Does Reverse Osmosis Remove Calcium

Does Reverse Osmosis Remove Calcium

Affiliate Disclaimer: Please note that some of the links on this website are affiliate links, which means that we may earn a commission if you click on the link and make a purchase. However, we want to assure you that all of our recommendations are 100% genuine and unbiased. We have a strict editorial process in place that ensures our recommendations are based solely on our assessment of the products and services we review. Our goal is to provide you with the most accurate and helpful information possible so that you can make informed decisions about the products and services you purchase. We appreciate your support of our website, so thank-you for reading.

Charlie W. Palmer
Follow me
If you are concerned about calcium in your home water supply, you may be wondering if reverse osmosis can remove it.
Reverse osmosis is a process that uses a semipermeable membrane to remove contaminants from water. While reverse osmosis is effective at removing many contaminants, let’s see how effective it is at removing calcium.

What Exactly is Calcium?

Calcium is a chemical element with the symbol Ca and atomic number 20.

As an alkaline earth metal, calcium is a reactive metal that forms a dark oxide-nitride layer when exposed to air. Its physical and chemical properties are most similar to its heavier homologues strontium and barium. It is the fifth most abundant element in Earth’s crust and the third most abundant metal, after iron and aluminum.

The most common calcium compound on Earth is calcium carbonate, found in limestone and the fossilized remains of early sea life; gypsum, anhydrite, fluorite, and apatite are also sources of calcium. The name derives from Latin calx “lime”, which was obtained from heating limestone.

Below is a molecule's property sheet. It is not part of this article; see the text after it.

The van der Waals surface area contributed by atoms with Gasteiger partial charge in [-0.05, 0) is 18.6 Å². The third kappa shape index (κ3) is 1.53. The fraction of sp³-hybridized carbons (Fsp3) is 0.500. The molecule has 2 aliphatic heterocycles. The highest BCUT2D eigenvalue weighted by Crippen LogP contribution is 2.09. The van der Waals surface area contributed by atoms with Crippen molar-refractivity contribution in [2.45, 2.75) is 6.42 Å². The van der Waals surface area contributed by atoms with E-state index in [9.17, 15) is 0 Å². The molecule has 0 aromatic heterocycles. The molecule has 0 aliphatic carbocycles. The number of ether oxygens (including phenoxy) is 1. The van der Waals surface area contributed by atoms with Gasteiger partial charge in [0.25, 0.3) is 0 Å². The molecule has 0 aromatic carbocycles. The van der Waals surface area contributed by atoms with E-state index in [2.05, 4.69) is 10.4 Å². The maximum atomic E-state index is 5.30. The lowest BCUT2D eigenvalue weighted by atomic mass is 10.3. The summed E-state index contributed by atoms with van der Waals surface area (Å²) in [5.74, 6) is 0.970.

Why Remove Calcium from Drinking Water?

There are a few reasons why you might want to remove calcium from your tap water.

The first reason is that it often improves the taste of the water, and the perceived water quality. This is because water with excessive levels of calcium is referred to as hard water, and RO systems and water softeners are becoming increasingly more popular as a solution for water hardness.

For those who are prone to such ailments as kidney stones may want to ensure they’re not consuming excessive levels of calcium in their water supply.

Another reason to soften water is to prevent scale build-up in pipes, which can even lead to burst pipes in extreme cases.

With that being said, let’s explore more about Calcium, and how it affects your overall health, especially if consumed excessively.

Where Does Calcium Originate From?

Calcium is a mineral that is found in our water supply, alongside many popular foods.

The body needs calcium to build strong bones and teeth. Calcium also helps the muscles and nerves work properly. About 99% of the calcium in the human body is stored in the bones and teeth.

What’s the Risk of Calcium to Human Health?

In terms of your health, calcium is important for your health in many ways.

It helps to build and maintain strong bones and teeth, and it also plays a role in blood clotting, nerve function, and muscle contraction. Getting enough calcium is especially important for women, who are at risk for osteoporosis (a condition in which the bones become weak and fragile). Good sources of calcium include milk, cheese, yogurt, leafy green vegetables, and calcium-fortified foods such as orange juice.